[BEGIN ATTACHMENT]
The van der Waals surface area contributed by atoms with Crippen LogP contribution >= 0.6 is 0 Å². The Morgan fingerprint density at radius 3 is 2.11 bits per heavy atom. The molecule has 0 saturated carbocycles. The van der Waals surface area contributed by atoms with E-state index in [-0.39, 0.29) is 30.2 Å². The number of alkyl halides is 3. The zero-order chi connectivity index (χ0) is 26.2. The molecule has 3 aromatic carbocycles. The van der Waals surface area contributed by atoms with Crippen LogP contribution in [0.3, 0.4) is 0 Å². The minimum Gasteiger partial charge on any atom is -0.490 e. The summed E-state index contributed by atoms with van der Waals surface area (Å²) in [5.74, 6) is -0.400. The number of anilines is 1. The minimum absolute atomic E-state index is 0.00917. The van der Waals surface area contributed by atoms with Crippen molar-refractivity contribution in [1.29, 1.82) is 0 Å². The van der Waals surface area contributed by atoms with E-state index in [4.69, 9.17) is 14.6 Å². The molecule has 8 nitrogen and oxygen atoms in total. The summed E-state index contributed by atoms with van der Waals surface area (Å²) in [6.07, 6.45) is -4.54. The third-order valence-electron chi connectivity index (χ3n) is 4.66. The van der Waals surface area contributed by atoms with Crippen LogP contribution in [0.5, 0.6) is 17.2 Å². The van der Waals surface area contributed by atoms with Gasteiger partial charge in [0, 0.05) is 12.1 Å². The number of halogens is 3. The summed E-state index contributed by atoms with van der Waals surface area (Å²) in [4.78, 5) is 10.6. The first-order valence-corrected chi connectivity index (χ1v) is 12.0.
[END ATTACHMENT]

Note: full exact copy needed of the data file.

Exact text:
The van der Waals surface area contributed by atoms with Crippen LogP contribution >= 0.6 is 0 Å². The Morgan fingerprint density at radius 3 is 2.11 bits per heavy atom. The molecule has 0 saturated carbocycles. The van der Waals surface area contributed by atoms with E-state index in [-0.39, 0.29) is 30.2 Å². The number of alkyl halides is 3. The zero-order chi connectivity index (χ0) is 26.2. The molecule has 3 aromatic carbocycles. The van der Waals surface area contributed by atoms with Crippen LogP contribution in [0.3, 0.4) is 0 Å². The minimum Gasteiger partial charge on any atom is -0.490 e. The summed E-state index contributed by atoms with van der Waals surface area (Å²) in [5.74, 6) is -0.400. The number of anilines is 1. The minimum absolute atomic E-state index is 0.00917. The van der Waals surface area contributed by atoms with Crippen molar-refractivity contribution in [1.29, 1.82) is 0 Å². The van der Waals surface area contributed by atoms with E-state index in [4.69, 9.17) is 14.6 Å². The molecule has 8 nitrogen and oxygen atoms in total. The summed E-state index contributed by atoms with van der Waals surface area (Å²) in [6.07, 6.45) is -4.54. The third-order valence-electron chi connectivity index (χ3n) is 4.66. The van der Waals surface area contributed by atoms with Crippen LogP contribution in [0.5, 0.6) is 17.2 Å². The van der Waals surface area contributed by atoms with Gasteiger partial charge in [0, 0.05) is 12.1 Å². The number of halogens is 3. The summed E-state index contributed by atoms with van der Waals surface area (Å²) in [4.78, 5) is 10.6. The first-order valence-corrected chi connectivity index (χ1v) is 12.0.